Building’s Green for Growth campaign calls for the roll-out of display energy certificates to commercial buildings. British Land’s Justin Snoxall explains how this could work
Some argue that government legislation is the way to make the commercial building stock more efficient. They believe that ratcheting environmental hurdles will be the key to transformation.
While this is one answer, surely the best solution is to create genuine market incentives for landlords to take up energy efficiency. Then sustainability will be central to letting and buying decisions and the occupier/landlord relationship.
This is why I, and British Land, are supporting Building’s Green for Growth campaign. I believe that requiring commercial buildings to undertake annual reviews of energy performance and making the data widely available via display energy certificates (DEC) would mobilise the market to manage energy use and drive energy reductions. DECs could also be configured to allow for transparency on the landlord’s management of shared services such as air conditioning, enabling occupiers to choose not only on design, but also on how well the building is managed.
Currently there is little detailed information about how much carbon business premises consume and emit. Commercial building energy ratings are determined typically only by intrinsic design features using energy performance certificates or BREEAM. Even the best-designed buildings can run inefficiently - it’s not uncommon to find a well-designed building (EPC of C rating or better), running at the lowest operational rating of G.
Active management on energy efficiency will create jobs in the construction and ongoing building management industries
Landlords can typically influence 50% of total energy use in a multi-let office building. At British Land we have cut occupiers’ energy bills by some £3.3m since 2009 - a 27% reduction in landlord-influenced energy - while also cutting carbon emissions by 24,500 tonnes. We have done this through active energy management, transparency on energy consumption, upskilling of building engineers, and retrofits. By 2015 we aim to reduce the energy use that we as a landlord can influence by 40% compared with 2009.
But the industry as a whole still has far to go. The Better Building Partnership’s (BBP) members, including British Land, have achieved a like-for-like 8% reduction in carbon dioxide emissions in the two years since 2009/2010. This is progress, and we’ve calculated that if all London commercial developments adopted this kind of proactive stance on measuring and monitoring energy consumption to achieve similar results, they could save over 600,000 tonnes of CO2 and at least £200m. So the prize is huge.
And it’s not just in cost savings. Active management on energy efficiency will create jobs in the construction and ongoing building management industries. Our energy management programme required a capital investment of £1.5m - on top of significant investment in training, skills and new job creation in our building management teams. Imagine what equivalent programmes for all developers might equate to on a national scale.
In Australia, the evolution of the National Australian Built Environment Rating System (NABERS) is now embedded in the marketplace and is influencing renting decisions. Perhaps the biggest factor in driving this was the part played by the Australian government as an occupier. By stipulating that they would not occupy lower than a set energy rating, they forced landlords to improve stock and management practices. Other corporate occupiers in Australia have now followed the government’s lead, mandating minimum energy ratings for their own premises. Over half of all Australian commercial office buildings are covered by the scheme and, on average, have increased energy efficiency by 12%. Importantly, the market is now rewarding investment in energy efficient design - buildings with high ratings have higher asset values and lower vacancies.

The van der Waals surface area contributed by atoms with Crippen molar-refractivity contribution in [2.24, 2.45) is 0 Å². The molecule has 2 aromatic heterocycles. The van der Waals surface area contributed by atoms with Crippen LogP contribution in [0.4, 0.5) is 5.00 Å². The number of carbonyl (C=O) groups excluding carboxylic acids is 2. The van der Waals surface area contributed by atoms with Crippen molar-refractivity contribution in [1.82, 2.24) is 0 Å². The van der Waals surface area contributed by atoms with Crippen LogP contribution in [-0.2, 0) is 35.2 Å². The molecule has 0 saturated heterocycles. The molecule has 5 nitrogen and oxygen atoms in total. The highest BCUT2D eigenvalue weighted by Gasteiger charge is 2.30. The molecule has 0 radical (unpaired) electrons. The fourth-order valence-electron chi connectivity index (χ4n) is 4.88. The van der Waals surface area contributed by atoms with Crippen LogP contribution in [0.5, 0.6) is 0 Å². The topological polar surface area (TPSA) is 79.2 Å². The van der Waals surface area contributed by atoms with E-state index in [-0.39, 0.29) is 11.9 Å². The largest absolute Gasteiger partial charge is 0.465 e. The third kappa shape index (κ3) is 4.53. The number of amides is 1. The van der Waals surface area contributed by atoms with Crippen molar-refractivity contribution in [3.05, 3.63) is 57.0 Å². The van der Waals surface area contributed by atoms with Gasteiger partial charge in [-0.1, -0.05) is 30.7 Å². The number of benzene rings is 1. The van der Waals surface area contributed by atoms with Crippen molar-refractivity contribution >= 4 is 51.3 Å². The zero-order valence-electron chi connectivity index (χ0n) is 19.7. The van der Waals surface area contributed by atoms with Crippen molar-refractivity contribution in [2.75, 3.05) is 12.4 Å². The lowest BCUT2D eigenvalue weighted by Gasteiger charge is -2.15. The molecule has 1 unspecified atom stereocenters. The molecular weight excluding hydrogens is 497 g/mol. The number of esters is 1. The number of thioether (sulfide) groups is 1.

I believe that the same can take place here or, at least, leading property companies will begin to use Australian-style data to market buildings. The government, through mandating DECs, could help accelerate take-up. Ministers should shelve complex systems like the current Carbon Reduction Commitment scheme and encourage landlords to publish their own building energy ratings. Increased transparency and simplicity would enable occupiers and landlords to work together to cut energy use, and enable landlords to assess whether a building is hitting original design performance targets.
Through the BBP, we are working with other landlords to develop a Landlord Energy Rating scheme for the UK, which could be integrated with the existing display energy certificate methodology. It would be voluntary and would begin to address the lack of evidence to show the landlord’s (or building management’s) performance in a building. I strongly believe this will enable occupiers to make better choices based on landlord capabilities and building design. We now have a specification and a pilot running in our offices on Landlord Energy Ratings. But for real market transformation and industry-wide effective energy management, we need government leadership on information visibility.
Justin Snoxall is head of the business group at British Land